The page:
The relationship between the two Houses is presently governed by the Salisbury convention (under which the Lords does not reject a Bill promised in the government’s election manifesto; in practice it usually does not divide on Second Reading of any Bill in the Government’s programme) and the relationship between Government and electors conditioned by the doctrine of collective ministerial responsibility: there is a single entity that faces electors and, in between election, the representatives of the people in the House of Commons as the body answerable for public policy. Neither the convention nor the doctrine has any legal underpinning and would be lost or undermined by the election of a second chamber. 

The House adds value to the political process in a way not replicable by an elected House

The House of Lords carries out functions, most notably that of legislative scrutiny, that complement the work of the elected chamber. It engages in detailed scrutiny of Bills – and of secondary legislation – in a way not possible in the Commons. The Commons is constrained both by time and by the political will of MPs.

The imperative of MPs is to be re-elected, to support their parties, and to pursue their own advancement or that of specific causes. That establishes a set of priorities in which slogging away for hours in public bill committees, often sitting silently, or serving on the Joint Committee on Statutory Instruments do not come very far up the list. 

Peers, in contrast, have no incentive to engage in ‘look at me’ activities. They are not seeking re-election and sit in a House that attracts little or no media interest. They can undertake tasks that the Commons has neither the time nor the political will to undertake. The Lords devotes considerable time to examining the detail of Bills (while accepting the principle as determined by the Commons) and to secondary legislation, having an established committee structure for doing so that is completely absent in the Commons. 

It also lacks many of the procedural constraints that exist in the Commons. In the Lords, there are no timetable motions (if extra time is needed to get through a committee stage, extra days are found and/or the House engages in late sittings), there is no selection of amendments (all amendments tabled are considered) and amendments may be taken on Third Reading of a Bill.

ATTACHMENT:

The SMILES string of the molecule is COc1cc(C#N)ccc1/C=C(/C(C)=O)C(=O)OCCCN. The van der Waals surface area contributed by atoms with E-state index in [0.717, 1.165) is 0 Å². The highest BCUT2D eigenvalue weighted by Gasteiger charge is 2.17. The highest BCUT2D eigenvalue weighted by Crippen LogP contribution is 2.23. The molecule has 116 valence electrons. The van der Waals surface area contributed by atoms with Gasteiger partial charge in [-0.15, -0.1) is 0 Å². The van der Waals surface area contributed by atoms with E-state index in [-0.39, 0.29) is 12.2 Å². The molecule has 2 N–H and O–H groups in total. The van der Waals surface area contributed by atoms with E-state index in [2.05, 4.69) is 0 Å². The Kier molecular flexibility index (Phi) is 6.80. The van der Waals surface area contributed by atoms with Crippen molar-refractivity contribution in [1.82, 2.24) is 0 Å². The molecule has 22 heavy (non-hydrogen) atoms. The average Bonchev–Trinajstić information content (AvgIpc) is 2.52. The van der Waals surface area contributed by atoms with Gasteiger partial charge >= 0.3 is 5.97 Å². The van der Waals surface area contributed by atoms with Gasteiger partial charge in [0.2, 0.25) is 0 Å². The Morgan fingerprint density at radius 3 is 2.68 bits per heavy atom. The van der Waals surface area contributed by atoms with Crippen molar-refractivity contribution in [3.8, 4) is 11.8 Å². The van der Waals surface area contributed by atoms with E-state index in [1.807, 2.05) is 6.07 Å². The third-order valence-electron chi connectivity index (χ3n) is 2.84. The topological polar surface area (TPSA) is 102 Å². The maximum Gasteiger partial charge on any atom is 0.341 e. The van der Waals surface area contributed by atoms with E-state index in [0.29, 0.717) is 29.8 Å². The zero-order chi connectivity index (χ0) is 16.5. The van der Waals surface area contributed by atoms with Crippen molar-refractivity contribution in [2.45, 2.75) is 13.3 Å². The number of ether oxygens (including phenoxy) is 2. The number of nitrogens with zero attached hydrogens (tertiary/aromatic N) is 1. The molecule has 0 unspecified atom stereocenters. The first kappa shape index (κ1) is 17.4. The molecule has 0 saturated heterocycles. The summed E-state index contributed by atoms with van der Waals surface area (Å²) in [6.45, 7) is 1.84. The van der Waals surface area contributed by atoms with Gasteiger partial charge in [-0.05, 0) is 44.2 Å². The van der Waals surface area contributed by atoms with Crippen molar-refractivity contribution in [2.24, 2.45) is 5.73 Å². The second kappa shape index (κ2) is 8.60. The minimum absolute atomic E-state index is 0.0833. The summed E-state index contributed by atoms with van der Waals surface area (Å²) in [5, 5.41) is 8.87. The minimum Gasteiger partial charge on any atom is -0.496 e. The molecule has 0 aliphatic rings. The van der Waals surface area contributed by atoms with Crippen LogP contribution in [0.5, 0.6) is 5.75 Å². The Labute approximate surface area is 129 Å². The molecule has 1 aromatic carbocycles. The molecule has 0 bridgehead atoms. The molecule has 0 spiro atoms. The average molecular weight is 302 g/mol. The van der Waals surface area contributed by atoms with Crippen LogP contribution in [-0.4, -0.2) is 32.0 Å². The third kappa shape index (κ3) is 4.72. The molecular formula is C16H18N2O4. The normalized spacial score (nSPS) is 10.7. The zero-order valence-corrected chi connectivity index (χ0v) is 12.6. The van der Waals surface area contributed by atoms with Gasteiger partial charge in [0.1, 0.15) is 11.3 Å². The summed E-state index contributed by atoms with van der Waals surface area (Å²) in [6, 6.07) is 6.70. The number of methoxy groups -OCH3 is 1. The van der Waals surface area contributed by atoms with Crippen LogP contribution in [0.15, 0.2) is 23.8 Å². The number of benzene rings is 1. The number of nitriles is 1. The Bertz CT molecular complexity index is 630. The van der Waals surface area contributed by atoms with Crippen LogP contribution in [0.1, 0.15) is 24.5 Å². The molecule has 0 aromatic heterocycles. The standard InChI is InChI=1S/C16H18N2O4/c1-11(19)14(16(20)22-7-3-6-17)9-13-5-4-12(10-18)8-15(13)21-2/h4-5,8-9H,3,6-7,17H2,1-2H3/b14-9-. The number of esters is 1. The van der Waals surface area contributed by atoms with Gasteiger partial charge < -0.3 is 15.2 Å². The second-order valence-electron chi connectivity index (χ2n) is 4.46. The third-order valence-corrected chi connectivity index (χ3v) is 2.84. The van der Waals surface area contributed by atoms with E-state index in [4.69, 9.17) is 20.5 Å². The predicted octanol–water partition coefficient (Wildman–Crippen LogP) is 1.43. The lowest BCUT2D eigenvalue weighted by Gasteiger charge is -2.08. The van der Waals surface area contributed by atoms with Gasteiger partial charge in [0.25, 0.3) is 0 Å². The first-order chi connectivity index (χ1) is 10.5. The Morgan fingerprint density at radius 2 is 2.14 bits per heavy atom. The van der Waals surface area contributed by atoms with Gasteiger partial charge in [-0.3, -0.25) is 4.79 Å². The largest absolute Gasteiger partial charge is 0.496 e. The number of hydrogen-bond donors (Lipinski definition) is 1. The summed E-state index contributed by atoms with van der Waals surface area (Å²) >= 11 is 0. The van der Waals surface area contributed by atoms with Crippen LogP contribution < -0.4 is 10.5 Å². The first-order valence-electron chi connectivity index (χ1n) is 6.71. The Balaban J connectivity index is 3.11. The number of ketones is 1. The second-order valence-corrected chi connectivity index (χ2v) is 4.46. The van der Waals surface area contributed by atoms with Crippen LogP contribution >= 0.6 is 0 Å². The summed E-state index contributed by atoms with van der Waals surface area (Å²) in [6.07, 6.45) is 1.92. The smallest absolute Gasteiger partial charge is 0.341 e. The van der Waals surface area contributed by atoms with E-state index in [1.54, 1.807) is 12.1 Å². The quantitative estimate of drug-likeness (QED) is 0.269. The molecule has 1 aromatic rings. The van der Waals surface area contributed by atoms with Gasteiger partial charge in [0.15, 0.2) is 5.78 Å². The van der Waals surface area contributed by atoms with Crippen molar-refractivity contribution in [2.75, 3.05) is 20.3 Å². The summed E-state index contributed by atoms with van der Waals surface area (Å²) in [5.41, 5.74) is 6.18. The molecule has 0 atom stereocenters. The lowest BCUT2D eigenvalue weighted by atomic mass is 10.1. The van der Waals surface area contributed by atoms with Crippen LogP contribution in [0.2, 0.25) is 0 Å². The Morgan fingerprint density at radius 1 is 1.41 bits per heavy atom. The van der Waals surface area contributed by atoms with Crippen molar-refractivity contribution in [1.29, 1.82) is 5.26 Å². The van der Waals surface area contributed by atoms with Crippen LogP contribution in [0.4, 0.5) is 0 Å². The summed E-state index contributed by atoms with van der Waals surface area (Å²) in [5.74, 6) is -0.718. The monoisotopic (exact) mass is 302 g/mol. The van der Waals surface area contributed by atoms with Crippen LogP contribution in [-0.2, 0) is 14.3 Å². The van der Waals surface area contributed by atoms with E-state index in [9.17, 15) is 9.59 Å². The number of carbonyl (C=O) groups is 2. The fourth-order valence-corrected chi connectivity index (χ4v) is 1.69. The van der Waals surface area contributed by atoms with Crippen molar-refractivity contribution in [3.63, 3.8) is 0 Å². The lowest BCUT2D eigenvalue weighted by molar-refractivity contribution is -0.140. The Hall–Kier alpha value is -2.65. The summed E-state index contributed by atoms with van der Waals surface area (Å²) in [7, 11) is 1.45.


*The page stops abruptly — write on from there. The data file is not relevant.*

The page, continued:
There are thus procedural differences that facilitate the House doing an effective job, but the most important variable is the membership. The collective composition matters in that no one party has an overall majority. The Government thus has to engage seriously with the House to gets its business through. Ministers seek to persuade the House. They cannot rely simply on the members sat behind them. The result is a notable cultural difference between the two Houses. The House of Commons is characterised by a culture of assertion, the House of Lords by a culture of justification (Norton 2016: 219). The individual composition also matters. 

The House can be characterised as a House of experience and expertise. There are peers appointed because of positions they have held, be it in business, the public sector, government, or charities, or because they are leading specialists in their field. Ministers take members seriously and they do so not least because the House takes those members seriously. A minister may be subject to forensic and sustained questioning, resulting in the Government conceding amendments or promising to address an issue.

These are notable attributes which would likely be lost in an elected House. Election would favour parties at the expense of independents. More than 20% of the existing House comprises cross-bench peers, peers with no party political affiliation, many drawn from backgrounds where necessarily they have avoided partisan engagement, such as former members of the Supreme Court or senior civil servants.  The House would become more partisan with members having an eye to re-election, unless barred from seeking re-election.